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Vienna | 21.12.2007 | 19:17 
God, what's happening in the world! A reality check on the web.

Chris, DaddyD, Zita

 
 
Food, Glorious Food
  With Christmas racing towards us and all of those celebrity chefs keen to market their latest publications for the present-buying season, we thought - the topic of food has to be a winner! Whilst researching this a nostalgic thought sprung to mind.

About xx years ago, I was sitting in the back of a radio studio in the UK keen to learn about buttons & faders. A rather silver-haired presenter turned round to me with a pearl of wisdom; that being - one of the great pleasures of working on the radio is you absorb tiny facts. You start to gain a very broad knowledge of useless things; you become king of the trivial pursuit board but alas you remain an expert in nothing of any worth. So in the middle of food-research, I came upon this week's useless trivia-jewel... and it's all to do with the fork.
 
 
 
The Prong
  Hark back a few millennia (or whenever it was) when we were sitting in caves - we used something akin to a knife and spoon. We know this quite simply because anthropologists have found the bits of metal shaped into utensils. But the fork was always missing. In fact the fork didn't make an appearance until the ancient Greeks came up with... not exactly a fork but a two-toothed prong. It was ingeniously conceived to hold a slab of meat in place during the carving process.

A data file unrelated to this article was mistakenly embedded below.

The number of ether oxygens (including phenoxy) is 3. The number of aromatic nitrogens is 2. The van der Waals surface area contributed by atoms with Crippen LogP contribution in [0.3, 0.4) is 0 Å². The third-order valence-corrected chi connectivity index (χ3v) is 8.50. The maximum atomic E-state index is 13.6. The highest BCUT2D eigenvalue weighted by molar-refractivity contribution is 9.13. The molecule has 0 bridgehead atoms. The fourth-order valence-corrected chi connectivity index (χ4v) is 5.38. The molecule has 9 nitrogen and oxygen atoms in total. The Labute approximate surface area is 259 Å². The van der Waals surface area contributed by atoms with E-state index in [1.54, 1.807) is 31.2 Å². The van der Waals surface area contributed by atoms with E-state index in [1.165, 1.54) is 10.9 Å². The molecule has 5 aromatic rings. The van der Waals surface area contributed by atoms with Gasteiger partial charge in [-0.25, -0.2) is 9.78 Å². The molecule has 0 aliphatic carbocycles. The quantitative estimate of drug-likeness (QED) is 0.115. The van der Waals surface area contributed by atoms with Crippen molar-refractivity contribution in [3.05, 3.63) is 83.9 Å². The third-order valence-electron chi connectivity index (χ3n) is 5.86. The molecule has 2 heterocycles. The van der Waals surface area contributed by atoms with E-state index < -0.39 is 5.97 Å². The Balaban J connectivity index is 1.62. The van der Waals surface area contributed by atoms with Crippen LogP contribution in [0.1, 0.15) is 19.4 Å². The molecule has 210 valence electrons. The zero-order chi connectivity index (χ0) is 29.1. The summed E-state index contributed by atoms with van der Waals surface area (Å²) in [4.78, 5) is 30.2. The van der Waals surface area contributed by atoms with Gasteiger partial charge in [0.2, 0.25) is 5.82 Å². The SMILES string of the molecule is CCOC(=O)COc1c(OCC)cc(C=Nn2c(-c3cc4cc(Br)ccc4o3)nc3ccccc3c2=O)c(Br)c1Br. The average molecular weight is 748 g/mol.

Bild: EPA
 
 
The Church
  Rather than being put to widespread use like other great Aegean inventions it seemed to go out of fashion. It appeared in parts of southern Mediterranean countries but to a large extent the fork was frowned-upon as something very lower-class. Even the church disapproved of its use; there was the notion: why do we need a fork to use with food when God gave us a good pair of hands! So for much of the medieval period, the fork was associated with something a little decadent; you may be fed with a fork in a Venetian bordello but every respectable family would use their fingers!
 
 
 
Jamie
  Sometimes it's good to change habits and all that ripping of food with bare hands in polite society faded out of fashion. These days we have celebrity cooks to keep us on the right track and Jamie Oliver pops up on Reality Check this Saturday to tell us about his formula for success. It actually began with him being a fan of TV-cooks in the 80s but all he really wanted to know was: how to make a really good bacon sandwich.
 
 
 
Bild: EPA
 
 
  Have a great Christmas from all the Reality Check team and if you want to bamboozle your great Aunt with fascinating facts about food around the Christmas dinner table, check out Reality Check on "Food, Glorious Food" - Saturday (22.12) at 12 midday! Or click here (after the show) and download the podcast. [fm4.orf.at/podcast]
 
 
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